what code gets executed in kernel when cntrl+c or cntrl+z is invoked while executing a program in command line.
> what code gets executed in kernel when cntrl+c or cntrl+z
> is invoked while executing a program in command line.
I'm sure you can see that in sources. But i'll try to describe it generally, if you don't mind.
there is a notion of controlling terminal
so, if generating signals on "Certain input sequences" isn't switched off (man stty(1)), and terminal is controlling (e.g. not NO_CTTY, man open(2)), then kernel sends signals:
* ctrl+c (0x03)-- SIGINT (fixed)
* ctrl+z (0x1A)-- SIGSTOP
This is a pretty crazy path - hopefully I can give you enough to go on. I'll just deal with ^C.. ^Z is similar.
The controlling tty processes each new character through n_tty_receive_char() in drivers/char/n_tty.c. If that keypress is the termios interrupt character (tested with INTR_CHAR()) then it proceeds to send SIGINT to the process group (assuming there is one) with kill_pgrp(). The interrupt character is ^C by default, but the application can change that if it likes with an ioctl() on the tty or preferably with glibc's tcsetattr().
At this point, the tty code is left behind and it is pretty much the same as if some other process had sent kill(SIGINT) to the code.
kill_pgrp() is in kernel/signal.c.. first it finds each process in the process group, and then calls group_send_sig_info() for each one. Nested in here is send_signal() which sticks the sigint information in a queue of the task's called shared pending.. then it wakes the process up (makes it ready to run) with the signal in the pending state.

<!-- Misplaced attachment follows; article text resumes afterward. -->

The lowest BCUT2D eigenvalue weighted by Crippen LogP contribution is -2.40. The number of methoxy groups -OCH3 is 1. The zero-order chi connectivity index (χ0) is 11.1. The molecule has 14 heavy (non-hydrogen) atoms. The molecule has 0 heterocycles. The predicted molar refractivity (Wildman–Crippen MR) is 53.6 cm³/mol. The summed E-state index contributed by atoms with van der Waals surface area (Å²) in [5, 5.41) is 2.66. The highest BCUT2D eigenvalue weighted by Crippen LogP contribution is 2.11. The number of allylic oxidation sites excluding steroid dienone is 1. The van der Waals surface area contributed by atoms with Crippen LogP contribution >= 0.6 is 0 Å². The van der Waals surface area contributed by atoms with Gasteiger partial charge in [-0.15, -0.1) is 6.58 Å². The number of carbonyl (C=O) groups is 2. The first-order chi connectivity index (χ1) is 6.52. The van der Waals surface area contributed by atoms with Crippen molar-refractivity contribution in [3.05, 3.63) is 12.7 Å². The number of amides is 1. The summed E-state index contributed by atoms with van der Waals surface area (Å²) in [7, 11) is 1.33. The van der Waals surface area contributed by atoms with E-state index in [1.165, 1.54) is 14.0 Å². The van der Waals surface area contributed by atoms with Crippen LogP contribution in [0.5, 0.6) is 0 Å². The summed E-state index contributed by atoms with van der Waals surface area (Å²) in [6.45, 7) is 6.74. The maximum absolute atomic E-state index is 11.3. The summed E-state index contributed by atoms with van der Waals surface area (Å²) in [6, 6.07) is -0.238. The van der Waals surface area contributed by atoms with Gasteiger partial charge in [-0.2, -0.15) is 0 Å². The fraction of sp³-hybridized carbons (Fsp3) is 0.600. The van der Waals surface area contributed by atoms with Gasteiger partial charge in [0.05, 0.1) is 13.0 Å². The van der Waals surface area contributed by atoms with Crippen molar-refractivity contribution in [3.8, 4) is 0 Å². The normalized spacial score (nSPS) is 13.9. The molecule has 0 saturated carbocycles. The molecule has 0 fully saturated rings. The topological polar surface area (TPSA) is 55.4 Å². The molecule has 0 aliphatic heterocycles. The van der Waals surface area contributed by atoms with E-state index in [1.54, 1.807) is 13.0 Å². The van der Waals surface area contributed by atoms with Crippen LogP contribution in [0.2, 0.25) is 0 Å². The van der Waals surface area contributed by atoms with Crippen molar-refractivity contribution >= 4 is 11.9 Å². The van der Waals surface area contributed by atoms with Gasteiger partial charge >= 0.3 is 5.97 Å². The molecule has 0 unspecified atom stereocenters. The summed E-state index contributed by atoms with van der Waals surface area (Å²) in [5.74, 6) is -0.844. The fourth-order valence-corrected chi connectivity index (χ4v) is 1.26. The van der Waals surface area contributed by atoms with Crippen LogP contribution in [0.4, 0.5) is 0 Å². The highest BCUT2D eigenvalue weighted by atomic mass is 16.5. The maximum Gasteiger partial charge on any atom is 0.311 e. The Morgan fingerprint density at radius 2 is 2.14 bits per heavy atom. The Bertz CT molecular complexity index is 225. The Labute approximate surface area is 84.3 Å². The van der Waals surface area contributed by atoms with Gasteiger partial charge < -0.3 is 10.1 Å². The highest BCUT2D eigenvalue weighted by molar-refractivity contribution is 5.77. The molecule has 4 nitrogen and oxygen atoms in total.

I told you it was a twisty path. but we're making progress.
eventually the signalled process starts to run again, and off in architecture specific code (e.g. arch/x86/kernel/signal_32.c) do_notify_resume() is called. This code basically checks to see if, generically speaking, any signal handlers should be invoked instead of wherever the task last left off.
If it finds something it calls do_signal(), which gets the specific signal structure using get_signal_to_deliver() [back in the generic signal.c code] - which checks for blocked signals and all that kind of jazz.. and then actually sets up the new stack frame to run the SIGINT code on and all the ephemera involved in handling the return.
The path is a little different if you don't have a signal handler installed for SIGINT - the default behavior for that signal is simply to terminate. get_signal_to_deliver() checks for that directly and takes care of it inline without ever running the task again (possibly dumping core along the way).
hope this is helpful. kernel/signal.c is interesting reading.
> This is a pretty crazy path - hopefully I can give you enough to go on. > I'll just deal with ^C.. ^Z is similar.
> The controlling tty processes each new character through
> n_tty_receive_char() in drivers/char/n_tty.c.
Before all this there are another crazy things in input (keyboard, usb alike or network), pseudo-TTY and console code. Terminal emulator is a byte checker and kernel signaling is a kind of, as you've said, kill()-like.
So, IMHO, describing all input parts will be more funny :) But it's kind of book chapter or something like that...